Uno momento por favor
How is inspiration born?
I was using the evening to write a story about an epic snowball battle that I was a front line pre-teen soldier in one winter long ago. It was shaping up as a memoir-ish reflection on the innocence of youth and the heat of competition and the blind rage and lust for revenge that can quickly thrust forward out of the pain of an injury and the embarrassment of a defeat. You know, I was sifting my memories through a Hemingway filter or something. But I got bored, and blocked, and I decided to go surfing instead. Cowabunga, dudes!
Surfing the InterTubulars that is, you cool cats and crazy chicks. Sadly, there is no beach in Lomville, yet (I have immense selfish hopes regarding Global Warming though). Hanging Ten on the keyboard was the only option. The cyber-tide carried me to this post by someone bylined as Anne B (hee, hee) over at Basket of Kisses, the must-read place for all things Draper, it is writ. It’s a fine pondering on Lane Pryce, one of Mad Men’s richly drawn side characters who is ripe to be a significant part of Season 4, if the Weiner-god deems it so. Anne B nicely illustrates Lane’s apparent growing fascination with and fondness for American Culture and then at the end of the post she asks about our personal American moments. This got me thinking big thoughts so I checked all perspective at the Suite’s door and started typing.
First I thought of grand, sweeping true American Moments like perhaps the bombing of Nagasaki—we had just vaporized 100,000 humans a few days earlier just a few blocks over, so of course! let’s do it again because Yes, We Can! and so the whole wide World will know that we are bad mo-fos and we will do any and all, old and new, blood thirsty thing to accomplish our missions and stuff. That was a supremely authentic American Moment fer sure.
There are many others more recent.
Rationalizing waterboarding has become an American Moment. Thirty plus years of half of all children needing food stamps to buy cheap carbs and sugars in order to exist; that’s a very measured and wide-ranging American Moment. Women still making 80 cents against the patriarchal dollar, having to use male sounding pseudonyms to get more work, having to be inside the proper state borders in order to receive basic adequate health services. More American Moments.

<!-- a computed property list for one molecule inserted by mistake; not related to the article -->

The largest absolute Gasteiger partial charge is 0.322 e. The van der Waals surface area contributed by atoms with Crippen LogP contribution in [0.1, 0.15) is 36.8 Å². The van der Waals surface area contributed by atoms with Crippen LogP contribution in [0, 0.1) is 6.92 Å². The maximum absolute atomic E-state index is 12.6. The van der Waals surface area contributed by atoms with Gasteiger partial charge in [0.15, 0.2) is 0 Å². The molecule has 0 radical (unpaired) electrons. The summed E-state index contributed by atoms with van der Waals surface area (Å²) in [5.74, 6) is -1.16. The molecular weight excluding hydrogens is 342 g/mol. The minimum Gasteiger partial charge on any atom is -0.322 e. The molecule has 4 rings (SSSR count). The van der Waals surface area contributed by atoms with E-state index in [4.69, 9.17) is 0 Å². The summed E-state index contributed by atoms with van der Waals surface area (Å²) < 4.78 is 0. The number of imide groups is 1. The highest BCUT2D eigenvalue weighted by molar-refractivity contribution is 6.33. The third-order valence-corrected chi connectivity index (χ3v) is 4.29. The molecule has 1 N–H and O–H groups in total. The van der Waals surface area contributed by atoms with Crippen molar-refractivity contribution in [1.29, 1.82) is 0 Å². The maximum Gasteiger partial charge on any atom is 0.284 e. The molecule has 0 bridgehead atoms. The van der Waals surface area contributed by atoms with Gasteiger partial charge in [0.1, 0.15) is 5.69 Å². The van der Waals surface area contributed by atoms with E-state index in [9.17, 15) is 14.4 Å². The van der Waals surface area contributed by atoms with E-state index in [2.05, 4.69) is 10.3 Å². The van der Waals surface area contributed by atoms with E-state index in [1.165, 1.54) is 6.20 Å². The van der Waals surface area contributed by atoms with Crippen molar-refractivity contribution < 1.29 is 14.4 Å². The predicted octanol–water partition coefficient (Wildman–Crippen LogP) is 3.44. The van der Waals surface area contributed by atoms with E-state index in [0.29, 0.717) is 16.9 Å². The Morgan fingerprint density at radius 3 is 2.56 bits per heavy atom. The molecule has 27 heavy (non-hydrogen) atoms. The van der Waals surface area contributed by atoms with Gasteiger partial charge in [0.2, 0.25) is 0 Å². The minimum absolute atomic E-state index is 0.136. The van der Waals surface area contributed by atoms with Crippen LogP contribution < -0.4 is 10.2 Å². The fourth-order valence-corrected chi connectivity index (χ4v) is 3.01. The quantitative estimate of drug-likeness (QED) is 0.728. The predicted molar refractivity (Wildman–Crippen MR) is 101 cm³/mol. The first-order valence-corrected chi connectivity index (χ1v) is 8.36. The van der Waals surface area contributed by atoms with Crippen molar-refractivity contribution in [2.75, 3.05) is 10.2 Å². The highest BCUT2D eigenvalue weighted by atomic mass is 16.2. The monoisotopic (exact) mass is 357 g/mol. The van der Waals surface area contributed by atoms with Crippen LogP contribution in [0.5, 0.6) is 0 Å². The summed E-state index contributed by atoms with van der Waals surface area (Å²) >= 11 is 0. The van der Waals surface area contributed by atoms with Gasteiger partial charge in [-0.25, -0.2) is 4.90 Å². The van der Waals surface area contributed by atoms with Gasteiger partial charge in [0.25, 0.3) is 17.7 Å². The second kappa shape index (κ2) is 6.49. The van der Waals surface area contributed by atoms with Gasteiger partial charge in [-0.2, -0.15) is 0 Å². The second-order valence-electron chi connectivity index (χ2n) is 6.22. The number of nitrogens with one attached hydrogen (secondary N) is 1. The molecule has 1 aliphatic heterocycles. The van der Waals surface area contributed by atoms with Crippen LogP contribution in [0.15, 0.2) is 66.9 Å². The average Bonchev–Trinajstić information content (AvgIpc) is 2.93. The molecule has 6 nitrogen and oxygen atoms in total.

But what about my own more personal, individual American Moment?
Here’s one. It was the night before my twenty-fifth birthday. The plan was to meet a few co-workers at a nightclub for a birthday toast or two. I had to lock down the restaurant so I was the last one to the party. My friends were congregated at the bar when I arrived and I suspect they may have been drinking alcohol (oh noes, what a surprise!!) as they waited for me. I shook hands and patted backs as I moved to the center bar rail and one of the girls gave me a big animated hug and a smooch on the cheek; I anticipated all-night reveling in these birthday perks, but I didn’t count on any variations. That’s probably what inspired what happened next. My friend Mike –possessing an outrageous sense of humor and an appreciation for the absurd and the shocking; a humor that rivaled my own in many fine ways – spun me around, yelled “happy birthday”, grabbed me by the face and planted a big manly wet one full on the lips in front of all, friends and strangers alike. I was stunned; I, the mentally nimble One, was caught flat-footed. I would have smacked my gob if Mike’s mouth wasn’t already parked in that space. Mike was a big guy; muscled, former Marine; notoriously hetero. That’s why the gag was so genius; it was effective on at least two levels. Our friends were shocked because that kiss was ridiculously out of known character for both of us; and because it was 1987 in a night club in South Carolina, any other witnesses were likely to be “amazed” too. It took me a minute to appreciate all of that though because I was just entirely dumbfounded. But still even now I chuckle at the sudden theatrical Monty Python absurdity of the gesture. Now that alone would have been a great American Moment, if I hadn’t just compared it to a great British comedy troupe-like Moment. But the bestest American part came about an hour later.